Basking brings turtles to our attention

It’s no coincidence that during green sea turtle basking season, there are also a number of strandings reported and it’s easy to be confused about which is which.

Green sea turtles are known to come ashore to spend some time in the sun to warm their internal temperatures. You may find them hanging out in intertidal areas, including shallow rock pools and tidal flats. Researchers have speculated that basking may also aid immune function and digestion.

Sometimes though, you may see a turtle that is stranded and may need intervention because it is sick or injured. But it’s important to know the difference between basking and stranded so that you don’t interfere with a healthy turtle and cause it unnecessary stress.

So, how do you tell the difference between a stranded or basking turtle? It can be tricky, and even experienced turtle spotters get it wrong occasionally. A basking turtle will be:

  • Alert and responsive
  • May have some mud, algae, and barnacles on its shell
  • Capable of swimming
  • Likely to return to sea when the next tide comes in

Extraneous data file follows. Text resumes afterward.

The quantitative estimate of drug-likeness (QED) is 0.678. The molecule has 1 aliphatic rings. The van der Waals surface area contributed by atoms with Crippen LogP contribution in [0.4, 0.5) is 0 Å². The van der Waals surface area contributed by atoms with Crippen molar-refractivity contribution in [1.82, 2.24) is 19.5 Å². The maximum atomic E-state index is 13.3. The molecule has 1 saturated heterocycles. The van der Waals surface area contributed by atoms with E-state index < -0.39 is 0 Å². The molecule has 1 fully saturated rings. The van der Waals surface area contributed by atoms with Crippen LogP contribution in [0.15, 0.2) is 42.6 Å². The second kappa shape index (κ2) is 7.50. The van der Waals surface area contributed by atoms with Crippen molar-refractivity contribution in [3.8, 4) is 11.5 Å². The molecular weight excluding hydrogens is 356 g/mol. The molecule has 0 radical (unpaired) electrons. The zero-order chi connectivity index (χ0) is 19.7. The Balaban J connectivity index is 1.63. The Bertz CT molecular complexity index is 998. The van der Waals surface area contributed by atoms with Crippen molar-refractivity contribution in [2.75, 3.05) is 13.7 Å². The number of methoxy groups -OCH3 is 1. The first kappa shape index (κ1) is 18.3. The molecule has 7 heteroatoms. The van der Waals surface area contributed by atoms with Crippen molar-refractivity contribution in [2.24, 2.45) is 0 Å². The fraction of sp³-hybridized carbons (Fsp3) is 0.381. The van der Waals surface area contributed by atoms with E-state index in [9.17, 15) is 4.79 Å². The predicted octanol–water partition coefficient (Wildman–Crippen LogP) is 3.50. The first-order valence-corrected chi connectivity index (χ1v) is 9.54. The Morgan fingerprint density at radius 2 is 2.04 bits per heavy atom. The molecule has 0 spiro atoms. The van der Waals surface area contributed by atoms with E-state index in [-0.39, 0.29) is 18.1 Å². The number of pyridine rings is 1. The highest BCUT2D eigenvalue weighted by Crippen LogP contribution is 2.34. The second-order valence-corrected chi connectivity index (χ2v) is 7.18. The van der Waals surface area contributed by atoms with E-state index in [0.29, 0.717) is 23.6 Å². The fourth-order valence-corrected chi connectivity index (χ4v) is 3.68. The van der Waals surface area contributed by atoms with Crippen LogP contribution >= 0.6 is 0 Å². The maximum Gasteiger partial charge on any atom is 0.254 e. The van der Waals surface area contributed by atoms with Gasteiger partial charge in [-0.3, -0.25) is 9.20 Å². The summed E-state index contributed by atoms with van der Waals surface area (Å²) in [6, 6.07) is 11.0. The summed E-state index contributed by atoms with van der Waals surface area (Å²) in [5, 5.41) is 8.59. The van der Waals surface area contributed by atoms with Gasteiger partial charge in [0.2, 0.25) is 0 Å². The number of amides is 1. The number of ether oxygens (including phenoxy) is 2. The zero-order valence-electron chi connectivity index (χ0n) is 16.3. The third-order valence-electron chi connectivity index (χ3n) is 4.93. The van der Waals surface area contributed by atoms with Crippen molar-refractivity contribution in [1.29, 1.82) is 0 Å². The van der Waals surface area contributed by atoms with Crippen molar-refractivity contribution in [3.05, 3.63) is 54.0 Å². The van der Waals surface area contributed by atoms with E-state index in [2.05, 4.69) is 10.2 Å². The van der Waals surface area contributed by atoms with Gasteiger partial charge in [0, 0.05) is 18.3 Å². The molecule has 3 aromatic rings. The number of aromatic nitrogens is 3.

A basking green sea turtle sleeping in the sun

A stranded turtle may be:

  • Very weak and unresponsive
  • Emaciated
  • Have a thick cover of mud, algae or barnacles
  • Injured
  • Unable to swim or dive properly
  • Unable to return to sea with the next tide

If you think a turtle may be sick or injured, or you’re just not sure, report it to the Department of Environment and Science (DES) Hotline on 1300 130 372. DES works closely with trained Team Turtle CQ and other community volunteers who are contacted to attend & assess the animal. It’s also important to report deceased turtles for valuable data collection and to dispose of the carcass if necessary.

Resources to look after turtles are already stretched and we rely a great deal on the observations of our citizen scientists. If you educate yourself with these tips about turtle health, you will be able to make a better decision about notifying a turtle expert or just letting the animal rest in the sun.

We want to avoid taking up spots in turtle rehabilitation with animals that are well when there are others that really need help so arm yourself with these tips and keep an eye out on the beach next time you are there so you can tell the difference between basking and stranded.  

FBA’s Team Turtle CQ project is funded by the partnership between the Australian Government’s Reef Trust and the Great Barrier Reef Foundation with support from Fitzroy Basin Association